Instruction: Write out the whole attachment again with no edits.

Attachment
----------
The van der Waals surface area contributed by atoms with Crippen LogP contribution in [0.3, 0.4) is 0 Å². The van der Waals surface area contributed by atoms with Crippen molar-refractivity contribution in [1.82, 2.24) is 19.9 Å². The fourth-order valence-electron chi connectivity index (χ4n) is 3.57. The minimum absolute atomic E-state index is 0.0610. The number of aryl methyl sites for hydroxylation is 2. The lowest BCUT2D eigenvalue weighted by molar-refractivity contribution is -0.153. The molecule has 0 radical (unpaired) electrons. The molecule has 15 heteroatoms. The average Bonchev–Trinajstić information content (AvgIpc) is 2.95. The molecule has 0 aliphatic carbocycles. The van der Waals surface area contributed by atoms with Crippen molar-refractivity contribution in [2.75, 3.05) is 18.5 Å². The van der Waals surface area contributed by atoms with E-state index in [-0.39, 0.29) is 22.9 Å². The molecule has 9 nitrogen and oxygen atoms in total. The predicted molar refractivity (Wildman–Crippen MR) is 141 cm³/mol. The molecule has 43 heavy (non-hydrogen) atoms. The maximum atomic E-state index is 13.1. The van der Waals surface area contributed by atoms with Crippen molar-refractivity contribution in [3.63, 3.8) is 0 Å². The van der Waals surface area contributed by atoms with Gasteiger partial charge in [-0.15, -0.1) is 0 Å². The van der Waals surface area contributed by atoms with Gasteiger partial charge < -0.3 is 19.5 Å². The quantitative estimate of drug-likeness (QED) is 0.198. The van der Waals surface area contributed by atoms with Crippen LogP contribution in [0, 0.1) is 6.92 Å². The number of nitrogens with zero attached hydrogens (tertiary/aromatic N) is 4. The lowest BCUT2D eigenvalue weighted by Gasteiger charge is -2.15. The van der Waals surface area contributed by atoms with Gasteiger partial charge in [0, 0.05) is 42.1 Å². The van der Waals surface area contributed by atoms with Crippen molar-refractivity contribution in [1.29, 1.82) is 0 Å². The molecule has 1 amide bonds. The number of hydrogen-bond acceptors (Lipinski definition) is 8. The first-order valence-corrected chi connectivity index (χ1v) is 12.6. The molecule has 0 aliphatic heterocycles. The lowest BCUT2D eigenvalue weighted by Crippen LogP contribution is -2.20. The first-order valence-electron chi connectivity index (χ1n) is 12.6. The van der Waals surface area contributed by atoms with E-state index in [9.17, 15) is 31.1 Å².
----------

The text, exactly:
The van der Waals surface area contributed by atoms with Crippen LogP contribution in [0.3, 0.4) is 0 Å². The van der Waals surface area contributed by atoms with Crippen molar-refractivity contribution in [1.82, 2.24) is 19.9 Å². The fourth-order valence-electron chi connectivity index (χ4n) is 3.57. The minimum absolute atomic E-state index is 0.0610. The number of aryl methyl sites for hydroxylation is 2. The lowest BCUT2D eigenvalue weighted by molar-refractivity contribution is -0.153. The molecule has 0 radical (unpaired) electrons. The molecule has 15 heteroatoms. The average Bonchev–Trinajstić information content (AvgIpc) is 2.95. The molecule has 0 aliphatic carbocycles. The van der Waals surface area contributed by atoms with Crippen molar-refractivity contribution in [2.75, 3.05) is 18.5 Å². The van der Waals surface area contributed by atoms with E-state index in [-0.39, 0.29) is 22.9 Å². The molecule has 9 nitrogen and oxygen atoms in total. The predicted molar refractivity (Wildman–Crippen MR) is 141 cm³/mol. The molecule has 43 heavy (non-hydrogen) atoms. The maximum atomic E-state index is 13.1. The van der Waals surface area contributed by atoms with Crippen molar-refractivity contribution in [3.63, 3.8) is 0 Å². The van der Waals surface area contributed by atoms with Gasteiger partial charge in [-0.15, -0.1) is 0 Å². The van der Waals surface area contributed by atoms with Gasteiger partial charge < -0.3 is 19.5 Å². The quantitative estimate of drug-likeness (QED) is 0.198. The van der Waals surface area contributed by atoms with Crippen LogP contribution in [0, 0.1) is 6.92 Å². The number of nitrogens with zero attached hydrogens (tertiary/aromatic N) is 4. The lowest BCUT2D eigenvalue weighted by Gasteiger charge is -2.15. The van der Waals surface area contributed by atoms with Gasteiger partial charge in [0, 0.05) is 42.1 Å². The van der Waals surface area contributed by atoms with Crippen molar-refractivity contribution in [1.29, 1.82) is 0 Å². The molecule has 1 amide bonds. The number of hydrogen-bond acceptors (Lipinski definition) is 8. The first-order valence-corrected chi connectivity index (χ1v) is 12.6. The molecule has 0 aliphatic heterocycles. The lowest BCUT2D eigenvalue weighted by Crippen LogP contribution is -2.20. The first-order valence-electron chi connectivity index (χ1n) is 12.6. The van der Waals surface area contributed by atoms with E-state index in [9.17, 15) is 31.1 Å².